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International reserves and swap lines: Substitutes or complements?

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  • Aizenman, Joshua
  • Jinjarak, Yothin
  • Park, Donghyun

Abstract

Developing Asia experienced a sharp surge in foreign currency reserves prior to the 2008-9 crisis. The global crisis has been associated with an unprecedented rise of swap agreements between central banks of larger economies and their counterparts in smaller economies. We explore whether such swap lines can reduce the need for reserve accumulation. The evidence suggests that there is only a limited scope for swaps to substitute for reserves. The selectivity of the swap lines indicates that only countries with significant trade and financial linkages can expect access to such ad hoc arrangements, on a case by case basis. Moral hazard concerns suggest that the applicability of these arrangements will remain limited. However, deepening swap agreements and regional reserve pooling arrangements may weaken the precautionary motive for reserve accumulation.

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Bibliographic Info

Article provided by Elsevier in its journal International Review of Economics & Finance.

Volume (Year): 20 (2011)
Issue (Month): 1 (January)
Pages: 5-18

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Handle: RePEc:eee:reveco:v:20:y:2011:i:1:p:5-18

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Web page: http://www.elsevier.com/locate/inca/620165

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Keywords: Reserves Swaps Dollar standard Asia Trade and financial linkages;

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References

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  1. Joshua Aizenman & Jaewoo Lee, 2005. "International Reserves: Precautionary versus Mercantilist Views, Theory and Evidence," NBER Working Papers 11366, National Bureau of Economic Research, Inc.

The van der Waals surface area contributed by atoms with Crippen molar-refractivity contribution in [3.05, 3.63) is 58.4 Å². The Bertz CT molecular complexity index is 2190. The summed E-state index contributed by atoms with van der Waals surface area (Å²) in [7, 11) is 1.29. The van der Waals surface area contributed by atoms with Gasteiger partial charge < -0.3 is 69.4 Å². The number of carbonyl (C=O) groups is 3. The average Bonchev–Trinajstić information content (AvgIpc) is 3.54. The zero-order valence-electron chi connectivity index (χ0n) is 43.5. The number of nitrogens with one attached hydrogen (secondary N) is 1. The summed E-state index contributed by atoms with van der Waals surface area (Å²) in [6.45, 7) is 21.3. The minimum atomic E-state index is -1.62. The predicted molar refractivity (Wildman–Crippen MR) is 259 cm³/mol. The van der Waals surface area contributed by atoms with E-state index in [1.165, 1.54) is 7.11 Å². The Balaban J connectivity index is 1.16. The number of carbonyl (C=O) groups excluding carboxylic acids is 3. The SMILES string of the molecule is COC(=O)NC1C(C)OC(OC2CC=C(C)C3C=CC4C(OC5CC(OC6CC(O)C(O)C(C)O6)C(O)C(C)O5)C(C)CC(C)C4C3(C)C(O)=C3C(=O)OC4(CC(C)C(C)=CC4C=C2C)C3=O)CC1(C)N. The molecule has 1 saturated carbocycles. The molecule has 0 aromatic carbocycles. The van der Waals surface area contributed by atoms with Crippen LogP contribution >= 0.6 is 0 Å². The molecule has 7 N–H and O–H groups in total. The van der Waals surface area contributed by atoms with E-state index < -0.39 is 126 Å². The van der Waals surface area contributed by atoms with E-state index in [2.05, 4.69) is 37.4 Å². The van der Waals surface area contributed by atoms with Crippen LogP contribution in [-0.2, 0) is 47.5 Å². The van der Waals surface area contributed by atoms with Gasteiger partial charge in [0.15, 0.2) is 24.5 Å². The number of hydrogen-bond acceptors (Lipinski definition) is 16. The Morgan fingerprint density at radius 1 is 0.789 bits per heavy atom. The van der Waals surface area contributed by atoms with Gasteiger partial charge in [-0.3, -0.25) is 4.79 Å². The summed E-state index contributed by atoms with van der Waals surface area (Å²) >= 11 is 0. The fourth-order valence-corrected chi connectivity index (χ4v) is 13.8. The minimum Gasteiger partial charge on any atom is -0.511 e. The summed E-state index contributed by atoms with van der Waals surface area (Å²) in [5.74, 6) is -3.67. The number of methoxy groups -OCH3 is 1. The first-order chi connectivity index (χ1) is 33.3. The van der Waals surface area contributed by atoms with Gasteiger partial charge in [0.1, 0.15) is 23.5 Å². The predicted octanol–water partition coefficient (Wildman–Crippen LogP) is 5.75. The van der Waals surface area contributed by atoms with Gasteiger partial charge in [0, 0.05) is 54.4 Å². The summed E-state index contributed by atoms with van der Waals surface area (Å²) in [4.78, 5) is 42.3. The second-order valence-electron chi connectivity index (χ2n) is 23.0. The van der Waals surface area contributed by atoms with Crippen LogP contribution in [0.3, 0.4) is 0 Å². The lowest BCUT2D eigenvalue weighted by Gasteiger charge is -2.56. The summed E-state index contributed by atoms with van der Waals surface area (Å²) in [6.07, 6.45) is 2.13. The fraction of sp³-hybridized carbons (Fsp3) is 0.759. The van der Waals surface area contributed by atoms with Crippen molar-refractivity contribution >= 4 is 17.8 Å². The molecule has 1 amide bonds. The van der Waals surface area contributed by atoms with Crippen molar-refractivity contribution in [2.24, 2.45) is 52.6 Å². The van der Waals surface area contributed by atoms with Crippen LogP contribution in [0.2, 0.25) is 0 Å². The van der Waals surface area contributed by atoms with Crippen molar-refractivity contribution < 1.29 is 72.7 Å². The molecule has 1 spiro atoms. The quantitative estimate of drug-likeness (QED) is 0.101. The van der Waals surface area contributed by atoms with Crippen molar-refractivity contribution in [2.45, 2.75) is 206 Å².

2. Maurice Obstfeld & Jay C. Shambaugh & Alan M. Taylor, 2008. "Financial Stability, the Trilemma, and International Reserves," NBER Working Papers 14217, National Bureau of Economic Research, Inc.
  3. Yothin Jinjarak, 2007. "On the Causality between Trade Credits and Imports: Evidence and Possible Implication for Trade Penalties on Debt Defaults," International Economic Journal, Taylor & Francis Journals, vol. 21(3), pages 317-333.
  4. Reinhart, Carmen & Calvo, Guillermo, 2002. "Fear of floating," MPRA Paper 14000, University Library of Munich, Germany.
  5. Joshua Aizenman, 2010. "Hoarding international reserves versus a Pigovian tax-cum-subsidy scheme: Reflections on the deleveraging crisis of 2008-9, and a cost benefit analysis," Proceedings, Federal Reserve Bank of San Francisco, issue Oct.
  6. Yin-Wong Cheung & Xingwang Qian, 2007. "Hoarding of International Reserves: Mrs Machlup’s Wardrobe and the Joneses," CESifo Working Paper Series 2065, CESifo Group Munich.
  7. Michael Dooley & David Folkerts-Landau & Peter Garber, 2009. "Bretton Woods Ii Still Defines The International Monetary System," Pacific Economic Review, Wiley Blackwell, vol. 14(3), pages 297-311, 08.
  8. Park, Donghyun & Estrada, Gemma, 2009. "Are Developing Asia’s Foreign Exchange Reserves Excessive? An Empirical Examination," ADB Economics Working Paper Series 170, Asian Development Bank.
  9. Aizenman, Joshua & Pasricha, Gurnain Kaur, 2010. "Selective swap arrangements and the global financial crisis: Analysis and interpretation," International Review of Economics & Finance, Elsevier, vol. 19(3), pages 353-365, June.
  10. Andrew K. Rose & Mark M. Spiegel, 2002. "A gravity model of sovereign lending: trade, default and credit," Working Paper Series 2002-09, Federal Reserve Bank of San Francisco.
  11. Love, Inessa & Preve, Lorenzo A. & Sarria-Allende, Virginia, 2007. "Trade credit and bank credit: Evidence from recent financial crises," Journal of Financial Economics, Elsevier, vol. 83(2), pages 453-469, February.
  12. Maurice Obstfeld & Jay C. Shambaugh & Alan M. Taylor, 2009. "Financial Instability, Reserves, and Central Bank Swap Lines in the Panic of 2008," NBER Working Papers 14826, National Bureau of Economic Research, Inc.
  13. Aizenman, Joshua & Chinn, Menzie D. & Ito, Hiro, 2010. "The emerging global financial architecture: Tracing and evaluating new patterns of the trilemma configuration," Journal of International Money and Finance, Elsevier, vol. 29(4), pages 615-641, June.
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